COLUMBIA — While volunteering for a national veterans program, two local residents thought of an inexpensive and easy way to help World War II veterans communicate their service: the wheelchairs.
Sharon Paulsell and her husband, Steve Paulsell, began experimenting with their design for personalized wheelchair covers in April. The idea then turned into Wheelchair Personalities, and they received their business license in June. The wheelchair covers can be imprinted with a design, photo or logo tailored to the wheelchair user’s preference.
Sharon and Steve both volunteer for the Central Missouri Honor Flight, an organization that takes veterans to Washington, D.C., to visit the memorials of the wars in which they served. The organization gives priority to World War II veterans and veterans from other wars who are terminally ill.
The trips require a lot of wheelchairs because of the age of the veterans and the amount of traveling they do in a single day. Seeing 30 to 50 wheelchairs with nothing to distinguish one from the next sparked the idea for an easy way to personalize them.
"Everybody personalizes their car with (St. Louis) Cardinals or Harley Davidson stickers. People like to do that," Steve said. But wheelchairs are personalized far less often, and retain their institutional look.
The couple prepared a set of wheelchair covers with the Honor Flight logo, cut in different shapes and sizes to fit a variety of wheelchairs. The covers were donated to Honor Flight and have been used on several flights since April.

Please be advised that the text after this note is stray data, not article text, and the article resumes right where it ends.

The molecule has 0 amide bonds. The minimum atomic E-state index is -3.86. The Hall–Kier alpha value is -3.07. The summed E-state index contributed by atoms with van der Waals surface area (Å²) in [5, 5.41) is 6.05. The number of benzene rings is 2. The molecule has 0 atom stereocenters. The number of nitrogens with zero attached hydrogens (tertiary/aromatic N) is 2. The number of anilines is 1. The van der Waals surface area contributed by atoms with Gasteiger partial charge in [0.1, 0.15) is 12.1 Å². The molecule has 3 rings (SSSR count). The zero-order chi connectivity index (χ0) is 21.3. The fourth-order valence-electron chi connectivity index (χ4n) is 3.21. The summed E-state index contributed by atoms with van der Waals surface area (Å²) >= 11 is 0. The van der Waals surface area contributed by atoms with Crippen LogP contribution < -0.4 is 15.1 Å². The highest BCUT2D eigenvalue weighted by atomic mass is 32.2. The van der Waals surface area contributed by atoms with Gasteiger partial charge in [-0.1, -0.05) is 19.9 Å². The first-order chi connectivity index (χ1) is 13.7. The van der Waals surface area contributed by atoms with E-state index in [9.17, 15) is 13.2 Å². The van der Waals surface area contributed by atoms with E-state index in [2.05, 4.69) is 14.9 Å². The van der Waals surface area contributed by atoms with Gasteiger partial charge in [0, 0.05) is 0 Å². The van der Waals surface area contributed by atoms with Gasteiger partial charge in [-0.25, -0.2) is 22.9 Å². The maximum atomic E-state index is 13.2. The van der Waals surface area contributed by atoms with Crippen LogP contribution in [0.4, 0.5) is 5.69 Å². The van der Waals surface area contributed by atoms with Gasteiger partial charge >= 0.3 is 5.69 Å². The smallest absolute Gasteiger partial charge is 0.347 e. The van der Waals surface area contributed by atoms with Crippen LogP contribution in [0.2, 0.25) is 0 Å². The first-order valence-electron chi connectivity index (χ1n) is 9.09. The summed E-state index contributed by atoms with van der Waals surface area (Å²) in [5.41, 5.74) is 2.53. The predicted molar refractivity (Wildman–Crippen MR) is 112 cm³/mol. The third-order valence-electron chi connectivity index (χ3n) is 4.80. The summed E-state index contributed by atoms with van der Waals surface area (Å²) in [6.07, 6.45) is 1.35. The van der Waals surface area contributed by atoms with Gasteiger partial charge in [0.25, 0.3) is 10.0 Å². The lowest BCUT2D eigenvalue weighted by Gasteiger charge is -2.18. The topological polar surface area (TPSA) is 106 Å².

The couple said they noticed a considerable difference between how people treated the Honor Flight veterans before and after the flights started using the covers. When people knew that the person in the wheelchair was a veteran, they were more likely to initiate conversation, especially to thank the veterans for their service.
"Once people break the ice, they communicate," Sharon said. "We're trying to give people ways to initiate conversation."
That communication is what makes Sharon so excited about her business. The wheelchair covers help by allowing the person using the chair to identify their school, military service branch, or hobby.
When they began investigating the idea, the couple noticed few options to cheaply and easily personalize wheelchairs.
"(They're) black," Sharon said, laughing. "A lot of black stuff."
"Whether they're brown, black, or blue, they all look the same," Steve said.
Sharon and Steve don't use wheelchairs themselves but have gotten a positive reaction from people who do. The couple said they've been told by lifelong wheelchair users how nice it would have been to have a cheap and easy way to personalize their chairs when they were kids.
"We've learned a lot from people in wheelchairs, who use wheelchairs," Steve said.
One of their first customers, Raul Alderete, is the owner and manager of Tequila Mexican Restaurant. Alderete is having Wheelchair Personalities design a cover with his restaurant's logo. He plans to use the cover on his own wheelchair.
"I like to go out a lot, so people will see my logo," Alderete said. "It's good advertising for me."
The wheelchair covers wrap vertically around the wheelchair's back and attach with Velcro. A heavy seam at the top holds the cover in place so it doesn't rotate around the wheelchair's back. During the Honor Flight trips, the wheelchairs were folded, loaded on buses, and had people getting in and out of them about 20 times a day.